MarketWatch: Is the Tide Turning for Reverse Mortgages?

To anyone who has worked in this industry for some time, the reputation challenges of reverse mortgages may come as no surprise. But while the growing acceptance of reverse mortgages has largely nodded to newer program changes enacted over the last few years, more recent developments in the past week signal a turning of the tides for reverse mortgages, according to a recent MarketWatch article.

Since the implementation of the Financial Assessment and new non-borrowing spouse policies, reverse mortgages have garnered arguably the most positive press they have ever seen. The advent of these new updates also caught the attention of the financial planning community, which has in turn produced a bevy of research and articles on how reverse mortgages can be effectively incorporated into a retirement planning strategy.

Last week, the New York Times published an article on how community banks are bringing a “Main Street respectability” to the reverse mortgage product.


The article highlighted two community bankers serving the Pennsylvania area who began offering reverse mortgages during a time when other lenders were shying away from the product. An emphasis for both companies was the importance of actively engaging prospective borrowers and their family members to ensure everyone involved understands the product.

“The customers who end up taking out the loan appear to be pleased with the product,” writes Alicia Munnell, director of the Center for Retirement Research at Boston College, in the MarketWatch column. “And the fact that community bankers are offering reverse mortgages is lending respectability to this ‘much-maligned’ but increasingly necessary product.”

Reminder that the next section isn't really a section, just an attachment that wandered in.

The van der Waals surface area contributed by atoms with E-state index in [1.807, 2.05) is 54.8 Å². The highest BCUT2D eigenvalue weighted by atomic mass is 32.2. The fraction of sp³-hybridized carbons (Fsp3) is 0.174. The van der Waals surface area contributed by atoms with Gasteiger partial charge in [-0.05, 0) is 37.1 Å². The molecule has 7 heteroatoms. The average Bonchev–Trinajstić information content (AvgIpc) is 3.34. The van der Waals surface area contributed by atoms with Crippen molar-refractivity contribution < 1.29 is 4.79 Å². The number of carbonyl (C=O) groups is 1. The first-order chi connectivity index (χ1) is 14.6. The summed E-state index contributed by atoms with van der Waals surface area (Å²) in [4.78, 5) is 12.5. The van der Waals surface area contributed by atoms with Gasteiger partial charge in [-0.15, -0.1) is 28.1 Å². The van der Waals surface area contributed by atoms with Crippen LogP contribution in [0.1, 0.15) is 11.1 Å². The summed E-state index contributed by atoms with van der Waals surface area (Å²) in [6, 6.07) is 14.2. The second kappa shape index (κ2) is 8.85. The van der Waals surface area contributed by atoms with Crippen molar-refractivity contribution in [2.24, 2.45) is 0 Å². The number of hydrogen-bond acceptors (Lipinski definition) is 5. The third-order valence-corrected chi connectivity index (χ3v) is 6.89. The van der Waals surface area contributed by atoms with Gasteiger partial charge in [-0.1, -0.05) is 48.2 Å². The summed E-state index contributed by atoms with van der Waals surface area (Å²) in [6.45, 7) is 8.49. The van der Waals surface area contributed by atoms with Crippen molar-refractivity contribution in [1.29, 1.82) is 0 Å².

Just how necessary reverse mortgages will become for many American retirees was further detailed in a report released last week by the Bipartisan Policy Center’s Commission on Retirement Security and Personal Savings.

In its 152-page report, the Commission outlined several policy issues targeted at improving the resources available to help millions of low- and middle-income Americans sufficiently prepare for their financial future.

One particular section of the report stressed the importance of using home equity as a retirement asset, and how reverse mortgages can be a valuable resource for some retirees, however, more work must be done in terms of outreach, affordability and accessibility.

“It does seem, at long last, that reverse mortgages are entering mainstream consciousness,” Munnell writes. “And it may be happening just in time to help millions of Americans who will retire with grossly inadequate 401(k) balances to have a decent standard of living when they stop working.”

Read more at MarketWatch.

Written by Jason Oliva

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  • How about looking into seniors who moved into condominiums and cannot get a reverse mortgage. I am a one of those who is 78. I don;t want to move. I have been here 28 years and my home is paid in full. It is getting harder every year for me to live on Social security. I have been a widow for 45 years and my credit score is over 800. I am a perfect candidate for a reverse mortgage. I am told i can sell my condo and buy a house and get a reverse mortgage. At almost 80 yrs old. How can i maintain a house??? I am not in the best of health, but functioning well. I lost my IRA and my business. I would like to enjoy the rest of my life and not have to pennypinch forever.